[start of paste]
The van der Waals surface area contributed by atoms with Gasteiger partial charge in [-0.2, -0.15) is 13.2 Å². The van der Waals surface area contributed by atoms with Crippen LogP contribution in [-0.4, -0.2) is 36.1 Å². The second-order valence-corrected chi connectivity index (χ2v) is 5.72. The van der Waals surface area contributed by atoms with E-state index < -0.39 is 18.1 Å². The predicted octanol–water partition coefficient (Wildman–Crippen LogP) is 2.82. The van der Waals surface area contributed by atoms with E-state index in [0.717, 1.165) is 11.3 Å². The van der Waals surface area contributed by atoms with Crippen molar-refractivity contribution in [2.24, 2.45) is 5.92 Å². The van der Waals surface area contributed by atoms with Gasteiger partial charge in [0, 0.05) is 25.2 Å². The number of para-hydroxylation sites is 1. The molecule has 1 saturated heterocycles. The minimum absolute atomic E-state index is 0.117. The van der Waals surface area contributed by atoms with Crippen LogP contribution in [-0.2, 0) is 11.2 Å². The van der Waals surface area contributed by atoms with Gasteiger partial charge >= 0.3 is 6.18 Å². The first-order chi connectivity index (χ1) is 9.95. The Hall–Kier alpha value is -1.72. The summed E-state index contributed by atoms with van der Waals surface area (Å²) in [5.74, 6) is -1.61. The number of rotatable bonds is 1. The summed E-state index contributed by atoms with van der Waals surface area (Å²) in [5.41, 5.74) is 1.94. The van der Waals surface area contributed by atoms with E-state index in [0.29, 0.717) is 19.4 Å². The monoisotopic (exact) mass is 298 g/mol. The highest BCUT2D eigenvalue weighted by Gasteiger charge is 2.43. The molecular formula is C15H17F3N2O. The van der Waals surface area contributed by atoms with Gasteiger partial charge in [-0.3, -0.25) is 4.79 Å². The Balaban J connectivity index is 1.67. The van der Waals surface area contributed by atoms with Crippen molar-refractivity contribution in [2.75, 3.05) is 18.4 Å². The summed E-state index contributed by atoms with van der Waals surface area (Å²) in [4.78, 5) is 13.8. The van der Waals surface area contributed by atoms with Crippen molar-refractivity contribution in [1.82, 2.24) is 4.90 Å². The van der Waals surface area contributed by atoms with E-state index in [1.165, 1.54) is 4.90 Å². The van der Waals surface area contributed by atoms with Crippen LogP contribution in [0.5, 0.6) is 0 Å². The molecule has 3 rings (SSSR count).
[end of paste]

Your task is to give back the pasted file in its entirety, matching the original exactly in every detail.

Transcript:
The van der Waals surface area contributed by atoms with Gasteiger partial charge in [-0.2, -0.15) is 13.2 Å². The van der Waals surface area contributed by atoms with Crippen LogP contribution in [-0.4, -0.2) is 36.1 Å². The second-order valence-corrected chi connectivity index (χ2v) is 5.72. The van der Waals surface area contributed by atoms with E-state index < -0.39 is 18.1 Å². The predicted octanol–water partition coefficient (Wildman–Crippen LogP) is 2.82. The van der Waals surface area contributed by atoms with E-state index in [0.717, 1.165) is 11.3 Å². The van der Waals surface area contributed by atoms with Crippen molar-refractivity contribution in [2.24, 2.45) is 5.92 Å². The van der Waals surface area contributed by atoms with Gasteiger partial charge in [0, 0.05) is 25.2 Å². The number of para-hydroxylation sites is 1. The molecule has 1 saturated heterocycles. The minimum absolute atomic E-state index is 0.117. The van der Waals surface area contributed by atoms with Crippen LogP contribution in [-0.2, 0) is 11.2 Å². The van der Waals surface area contributed by atoms with Gasteiger partial charge >= 0.3 is 6.18 Å². The first-order chi connectivity index (χ1) is 9.95. The Hall–Kier alpha value is -1.72. The summed E-state index contributed by atoms with van der Waals surface area (Å²) in [5.74, 6) is -1.61. The number of rotatable bonds is 1. The summed E-state index contributed by atoms with van der Waals surface area (Å²) in [5.41, 5.74) is 1.94. The van der Waals surface area contributed by atoms with E-state index in [0.29, 0.717) is 19.4 Å². The monoisotopic (exact) mass is 298 g/mol. The highest BCUT2D eigenvalue weighted by Gasteiger charge is 2.43. The molecular formula is C15H17F3N2O. The van der Waals surface area contributed by atoms with Gasteiger partial charge in [-0.3, -0.25) is 4.79 Å². The Balaban J connectivity index is 1.67. The van der Waals surface area contributed by atoms with Crippen molar-refractivity contribution in [2.75, 3.05) is 18.4 Å². The summed E-state index contributed by atoms with van der Waals surface area (Å²) in [4.78, 5) is 13.8. The van der Waals surface area contributed by atoms with Crippen molar-refractivity contribution in [1.82, 2.24) is 4.90 Å². The van der Waals surface area contributed by atoms with E-state index in [1.165, 1.54) is 4.90 Å². The van der Waals surface area contributed by atoms with Crippen LogP contribution in [0.5, 0.6) is 0 Å². The molecule has 3 rings (SSSR count).